THE TRAIN
(1964, Frankenheimer)



"You know what's on that train? Paintings. That's right, paintings. Art. The national heritage. The pride of France. Crazy, isn't it?"

What a pleasant surprise this film was. Not only does it manage to be both entertaining, intense, and thrilling, but there's also a certain depth to the two main characters that I really wasn't expecting from it. The film is full of masterfully staged setpieces and cracking action sequences. Director John Frankenheimer frequent use of pans and zooms, wide shots, long takes, and practical effects is amazing and effective. The whole production value of the film is top of the line.

But again, the film is so much more than great action setpieces. Frankenheimer neatly puts both lead characters – Labiche and von Waldheim – as "mirror opposites" as far as their determination goes, and the length that each of them will go to achieve their goals. There is a perfect contrast between them that goes down to the very last scene, which I found to be profound, tragic, and kick-ass at the same time, as weird as that might be.

Grade:



Full review on my Movie Loot



GUARDIANS OF THE GALAXY VOL. 2
(2017, Gunn)



"For the first time in my existence, I am truly NOT ALONE!!"

Guardians of the Galaxy Vol. 2 mostly follows this relationship, as Peter has to come to terms with his true self and the consequences it might have on the team. Meanwhile, Yondu (Michael Rooker) is tasked by Ayesha, the Golden Priestess of the Sovereign, to find the Guardians after she is slighted by them, something that Yondu takes as an opportunity to redeem himself as a Ravager and maybe something more.

This was actually the third time I watch this film, but it's the first time that I can say I enjoyed it. First time, the conditions were simply not the best, but even the second time, it really didn't hit. Not sure why, but this time the central themes were clearer for me and, although I still think it has its flaws, I really appreciated it more.

Grade:



Full review on my Movie Loot



Spread Hope and Joy :)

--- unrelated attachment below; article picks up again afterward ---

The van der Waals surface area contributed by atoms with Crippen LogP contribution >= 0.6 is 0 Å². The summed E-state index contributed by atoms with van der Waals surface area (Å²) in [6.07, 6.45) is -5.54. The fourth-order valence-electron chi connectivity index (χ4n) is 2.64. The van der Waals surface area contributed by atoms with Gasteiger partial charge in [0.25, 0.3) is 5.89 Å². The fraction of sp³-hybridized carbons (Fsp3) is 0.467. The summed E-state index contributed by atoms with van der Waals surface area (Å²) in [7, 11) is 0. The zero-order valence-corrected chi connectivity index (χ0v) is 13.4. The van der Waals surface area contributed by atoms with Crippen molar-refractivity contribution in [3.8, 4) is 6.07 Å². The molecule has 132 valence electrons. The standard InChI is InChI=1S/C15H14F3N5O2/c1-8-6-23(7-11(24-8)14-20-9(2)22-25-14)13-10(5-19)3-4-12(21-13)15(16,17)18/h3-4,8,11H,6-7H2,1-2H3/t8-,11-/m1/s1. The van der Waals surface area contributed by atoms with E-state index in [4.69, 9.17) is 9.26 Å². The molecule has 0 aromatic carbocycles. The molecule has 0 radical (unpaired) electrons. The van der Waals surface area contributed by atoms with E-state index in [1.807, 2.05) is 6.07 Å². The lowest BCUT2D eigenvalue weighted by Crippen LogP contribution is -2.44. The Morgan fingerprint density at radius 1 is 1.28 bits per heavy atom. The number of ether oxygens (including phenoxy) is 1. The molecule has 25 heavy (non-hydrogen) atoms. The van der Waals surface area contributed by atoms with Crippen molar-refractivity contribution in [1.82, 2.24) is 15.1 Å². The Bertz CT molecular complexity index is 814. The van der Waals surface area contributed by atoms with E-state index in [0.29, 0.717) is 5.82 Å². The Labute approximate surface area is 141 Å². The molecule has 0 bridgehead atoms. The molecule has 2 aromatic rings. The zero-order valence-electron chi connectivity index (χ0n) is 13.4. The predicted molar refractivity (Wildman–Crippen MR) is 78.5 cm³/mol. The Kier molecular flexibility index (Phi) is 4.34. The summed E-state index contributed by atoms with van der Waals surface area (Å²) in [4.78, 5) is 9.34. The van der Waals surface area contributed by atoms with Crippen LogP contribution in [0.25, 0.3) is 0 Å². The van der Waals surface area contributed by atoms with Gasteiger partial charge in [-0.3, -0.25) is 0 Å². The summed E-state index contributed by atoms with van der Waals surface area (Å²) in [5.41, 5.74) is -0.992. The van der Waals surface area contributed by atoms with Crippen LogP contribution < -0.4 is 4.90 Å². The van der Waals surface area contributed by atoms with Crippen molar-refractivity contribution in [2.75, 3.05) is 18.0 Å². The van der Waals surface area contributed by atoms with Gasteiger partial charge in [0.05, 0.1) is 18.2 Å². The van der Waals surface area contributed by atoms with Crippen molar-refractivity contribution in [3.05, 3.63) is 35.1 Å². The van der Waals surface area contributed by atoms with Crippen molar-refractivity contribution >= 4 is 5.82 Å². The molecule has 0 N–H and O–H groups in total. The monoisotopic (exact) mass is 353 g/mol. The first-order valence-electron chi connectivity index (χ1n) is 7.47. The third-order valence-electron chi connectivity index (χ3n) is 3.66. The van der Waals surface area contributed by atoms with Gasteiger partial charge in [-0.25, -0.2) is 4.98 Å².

BREAKING: Minio watched a normie movie!

Overboard (1987) -




Well, the film's title is not lying. They really went overboard on that one. I mean, in the first third of it. And even the first third wasn't great. Stuff like this isn't funny when it's not directed by Jing Wong. And the movie certainly deep-dives into the worst cliches of the American rom-com territory in its last third. The middle has lots of annoying kids. It wasn't the worst movie ever made, but I seriously hoped that the low ratings come just from people pissed off with it being non-PC. But apparently, it's mostly people seeing it as a subpar film and being right. Maybe if Billy Wilder directed it...
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Society ennobler, last seen in Medici's Florence
Two evenings ago, I caught on the national television this classic. It was probably my third or even fourth view of the movie (first time more than two decades ago).

Two Men in Town (1973)

Directed by Josť Giovanni
Starring Alain Delon and Jean Gabin

One of the last Gabin appearances. He is outstanding here. Of course, Delon aura adds everything needed for a movie.
It is about very painful problem about the system, directly exposed here. Decades later, they have something of this in Dancer in the Dark (2000).

83/100

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Earth Girls Are Easy (1989)